The Eleven Losers - lousy investor bang for CEO bucks
As can be seen in the table below from GlobeInvestor's WatchList, the stock and company performance numbers don't come anywhere near to matching up with the Top-100 pay of their CEOs. Poor total stock returns along with operating or net losses, no dividend growth, low or negative Return on Equity suggest strongly that the CEO did not earn his, or in the case of TransAlta her, high pay.
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The most egregious transgressor has to be Niko Resources (TSX symbol: NKO). While CEO Edward Sampson has been getting rich, investors have been getting poor. Most galling and surprising, Sampson and Niko were also in the most over-paid list two years ago. Niko's latest quarterly income statements on TMX Money show no sign of improvement. Why analysts would even give this stock as much as a Hold rating mystifies us. The stock has followed a steady downward path for years now as the Yahoo Finance chart below shows.
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Blackberry's (TSX: BB, formerly Research in Motion, which is what appears in the Mackenzie report, though the name change hasn't helped the reality) slide has been a painful public spectacle, painful, to be precise, for investors, but not the 2012 CEO Thorsten Heins. Is the high CEO pay compensation for having to endure the frustration of inability to turn the company around? Heins probably did not get all the $10.2 million in 2012 pay since his $9.5 million award in stock would have gone down too. But his 2013 pay will show handsome recompense as he was given a $22 million settlement when he was fired in November. Looks like a classic "heads, I (CEO Heins) win, tails, you (investors) lose".
The gold stock slump has hit a number of companies in our most over-paid list. Some show bad business performance while others are faring better. Barrick Gold Corp, Turquoise Hill Resources, Goldcorp Inc, Detour Gold and Kinross Gold are uniformly bad - poor stock performance and money-losing business results. Agnico-Eagle Mines and Eldorado Gold have experienced lower profits but they are still profitable. The two companies were among the miners who looked like stronger bets in our recent review.
Similarly, EnCana and TransAlta have gone through slumping business income while remaining profitable. Nevertheless, it sure looks like these CEOs, by remaining in the Top 100, are being paid primarily for the size of their empire instead of results.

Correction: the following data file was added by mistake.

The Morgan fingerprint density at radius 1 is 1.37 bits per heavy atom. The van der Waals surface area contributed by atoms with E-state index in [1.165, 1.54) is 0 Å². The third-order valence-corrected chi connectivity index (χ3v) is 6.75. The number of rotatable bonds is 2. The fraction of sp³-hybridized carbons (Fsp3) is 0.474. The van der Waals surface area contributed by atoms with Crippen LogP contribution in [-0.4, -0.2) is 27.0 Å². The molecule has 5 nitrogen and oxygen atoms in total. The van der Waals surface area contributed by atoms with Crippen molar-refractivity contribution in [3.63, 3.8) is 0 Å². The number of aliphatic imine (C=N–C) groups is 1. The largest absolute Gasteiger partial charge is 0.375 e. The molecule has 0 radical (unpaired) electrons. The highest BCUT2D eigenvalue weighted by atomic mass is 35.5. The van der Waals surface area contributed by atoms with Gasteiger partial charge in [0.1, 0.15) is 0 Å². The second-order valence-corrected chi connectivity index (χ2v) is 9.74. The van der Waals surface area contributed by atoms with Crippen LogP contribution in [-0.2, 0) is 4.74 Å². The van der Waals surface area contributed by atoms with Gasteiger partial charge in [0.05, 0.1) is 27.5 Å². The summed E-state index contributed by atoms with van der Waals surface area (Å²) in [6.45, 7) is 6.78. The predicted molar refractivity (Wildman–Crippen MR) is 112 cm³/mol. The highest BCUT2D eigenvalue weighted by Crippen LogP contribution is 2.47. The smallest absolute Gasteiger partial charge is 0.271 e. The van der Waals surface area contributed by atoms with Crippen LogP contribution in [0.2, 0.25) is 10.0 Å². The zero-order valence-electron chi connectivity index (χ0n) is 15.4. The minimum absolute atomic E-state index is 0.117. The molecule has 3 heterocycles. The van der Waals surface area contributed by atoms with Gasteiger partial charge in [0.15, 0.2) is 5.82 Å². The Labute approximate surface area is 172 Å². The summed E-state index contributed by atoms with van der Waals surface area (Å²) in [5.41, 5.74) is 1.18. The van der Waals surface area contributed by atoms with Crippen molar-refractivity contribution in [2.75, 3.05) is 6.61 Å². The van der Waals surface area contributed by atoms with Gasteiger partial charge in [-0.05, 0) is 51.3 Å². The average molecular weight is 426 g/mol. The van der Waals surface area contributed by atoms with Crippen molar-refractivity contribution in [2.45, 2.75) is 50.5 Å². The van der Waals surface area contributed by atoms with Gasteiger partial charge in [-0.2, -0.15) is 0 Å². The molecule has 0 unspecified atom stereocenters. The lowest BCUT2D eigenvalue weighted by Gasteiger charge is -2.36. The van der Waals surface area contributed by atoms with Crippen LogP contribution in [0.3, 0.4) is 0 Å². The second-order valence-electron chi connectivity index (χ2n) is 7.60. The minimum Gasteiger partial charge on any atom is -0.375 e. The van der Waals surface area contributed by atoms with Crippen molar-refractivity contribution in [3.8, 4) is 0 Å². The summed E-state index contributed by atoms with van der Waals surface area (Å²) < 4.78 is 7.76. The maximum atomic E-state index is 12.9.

Though not in our table, another CEO who received far too much in 2012 is Benoit La Salle of gold miner Semafo, whose $4.0 million included a special payment of $3.0 million, which appears to be a good-bye bonus, when he stepped down as CEO in August 2012. That was just before the ensuing series of quarterly results have reported unrelenting large losses.
The 2012 Over-Paid - How things sort themselves out over time
Two years on, the formerly over-paid have mostly found their proper place in a couple of ways:
1) Falling pay drops CEO out of Top-100 - Yellow Media, Nordion, Air Canada and Cott have all reduced their CEO's pay in absolute terms and relative to other companies. For example, Nordion CEO Steven West's pay of $1.2 million in 2012 is much saner than the $13.1 million handed over to the previous CEO in 2010. Interestingly, its stock has done very well in the past year too. Less pay equals better performance?
2) Better company and stock performance - Cameco, Manulife, Sun Life and Magna have all improved since 2010 so that the balance of pay with results is much less out of whack.
Perhaps RONA will attain this status if new CEO Robert Sawyer (since November 2012) does a better job than Robert Dutton, who received a severance package of $4.5 million. There have been big quarterly losses until the most recent quarter along with much restructuring. We won't know how much Sawyer is paid until the Proxy Circular for the next annual meeting is issued around the end of March. Or perhaps RONA will fall into the next category.
3) Still way over-paid - To Niko, we add Sherritt, the shrinking mining company. Sherritt CEO David Pathe's $2.7 million pay in 2012 puts him a fair distance below the #100 spot's pay of $3.8 million and well below former CEO Ian Delaney's $4.2 million 2010 pay. However, the company is now losing money and having to shed assets.
Outlandish CEO pay can be a warning sign for investors as an indicator of a company run by the managers for the managers and not by the Board for the shareholders. It's another tool in the analysis toolbox.
Disclaimer: This post is my opinion only and should not be construed as investment advice. Readers should be aware that the above comparisons are not an investment recommendation. They rest on other sources, whose accuracy is not guaranteed and the article may not interpret such results correctly. Do your homework before making any decisions and consider consulting a professional advisor.